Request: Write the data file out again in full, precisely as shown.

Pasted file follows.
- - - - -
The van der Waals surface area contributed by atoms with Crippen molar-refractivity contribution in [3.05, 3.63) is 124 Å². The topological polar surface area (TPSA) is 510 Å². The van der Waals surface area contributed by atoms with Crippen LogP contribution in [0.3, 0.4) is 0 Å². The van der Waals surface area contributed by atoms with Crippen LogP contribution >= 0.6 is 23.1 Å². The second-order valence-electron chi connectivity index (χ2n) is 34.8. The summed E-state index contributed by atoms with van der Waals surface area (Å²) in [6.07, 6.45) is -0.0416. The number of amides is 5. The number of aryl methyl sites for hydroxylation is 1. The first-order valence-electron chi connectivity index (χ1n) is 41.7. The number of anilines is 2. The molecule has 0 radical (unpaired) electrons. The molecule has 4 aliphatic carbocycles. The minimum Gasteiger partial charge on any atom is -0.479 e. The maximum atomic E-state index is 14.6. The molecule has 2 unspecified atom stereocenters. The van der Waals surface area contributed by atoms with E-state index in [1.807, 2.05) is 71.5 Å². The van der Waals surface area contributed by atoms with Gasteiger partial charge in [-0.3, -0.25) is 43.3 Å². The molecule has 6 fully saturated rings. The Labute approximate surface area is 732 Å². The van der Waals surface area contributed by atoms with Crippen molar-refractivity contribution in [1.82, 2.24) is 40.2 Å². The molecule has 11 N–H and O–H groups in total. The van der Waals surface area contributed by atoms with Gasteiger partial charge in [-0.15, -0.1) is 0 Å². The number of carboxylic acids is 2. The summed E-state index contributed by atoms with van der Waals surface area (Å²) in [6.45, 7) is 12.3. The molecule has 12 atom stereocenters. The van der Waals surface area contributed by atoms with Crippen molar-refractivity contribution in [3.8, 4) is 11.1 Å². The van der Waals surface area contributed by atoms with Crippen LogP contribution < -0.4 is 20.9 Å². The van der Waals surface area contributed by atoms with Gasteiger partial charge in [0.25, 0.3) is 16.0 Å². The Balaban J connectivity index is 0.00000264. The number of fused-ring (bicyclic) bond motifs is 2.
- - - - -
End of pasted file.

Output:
The van der Waals surface area contributed by atoms with Crippen molar-refractivity contribution in [3.05, 3.63) is 124 Å². The topological polar surface area (TPSA) is 510 Å². The van der Waals surface area contributed by atoms with Crippen LogP contribution in [0.3, 0.4) is 0 Å². The van der Waals surface area contributed by atoms with Crippen LogP contribution >= 0.6 is 23.1 Å². The second-order valence-electron chi connectivity index (χ2n) is 34.8. The summed E-state index contributed by atoms with van der Waals surface area (Å²) in [6.07, 6.45) is -0.0416. The number of amides is 5. The number of aryl methyl sites for hydroxylation is 1. The first-order valence-electron chi connectivity index (χ1n) is 41.7. The number of anilines is 2. The molecule has 0 radical (unpaired) electrons. The molecule has 4 aliphatic carbocycles. The minimum Gasteiger partial charge on any atom is -0.479 e. The maximum atomic E-state index is 14.6. The molecule has 2 unspecified atom stereocenters. The van der Waals surface area contributed by atoms with E-state index in [1.807, 2.05) is 71.5 Å². The van der Waals surface area contributed by atoms with Gasteiger partial charge in [-0.3, -0.25) is 43.3 Å². The molecule has 6 fully saturated rings. The Labute approximate surface area is 732 Å². The van der Waals surface area contributed by atoms with Crippen molar-refractivity contribution in [1.82, 2.24) is 40.2 Å². The molecule has 11 N–H and O–H groups in total. The van der Waals surface area contributed by atoms with Gasteiger partial charge in [-0.15, -0.1) is 0 Å². The number of carboxylic acids is 2. The summed E-state index contributed by atoms with van der Waals surface area (Å²) in [6.45, 7) is 12.3. The molecule has 12 atom stereocenters. The van der Waals surface area contributed by atoms with Crippen molar-refractivity contribution in [3.8, 4) is 11.1 Å². The van der Waals surface area contributed by atoms with Crippen LogP contribution < -0.4 is 20.9 Å². The van der Waals surface area contributed by atoms with Gasteiger partial charge in [0.25, 0.3) is 16.0 Å². The Balaban J connectivity index is 0.00000264. The number of fused-ring (bicyclic) bond motifs is 2.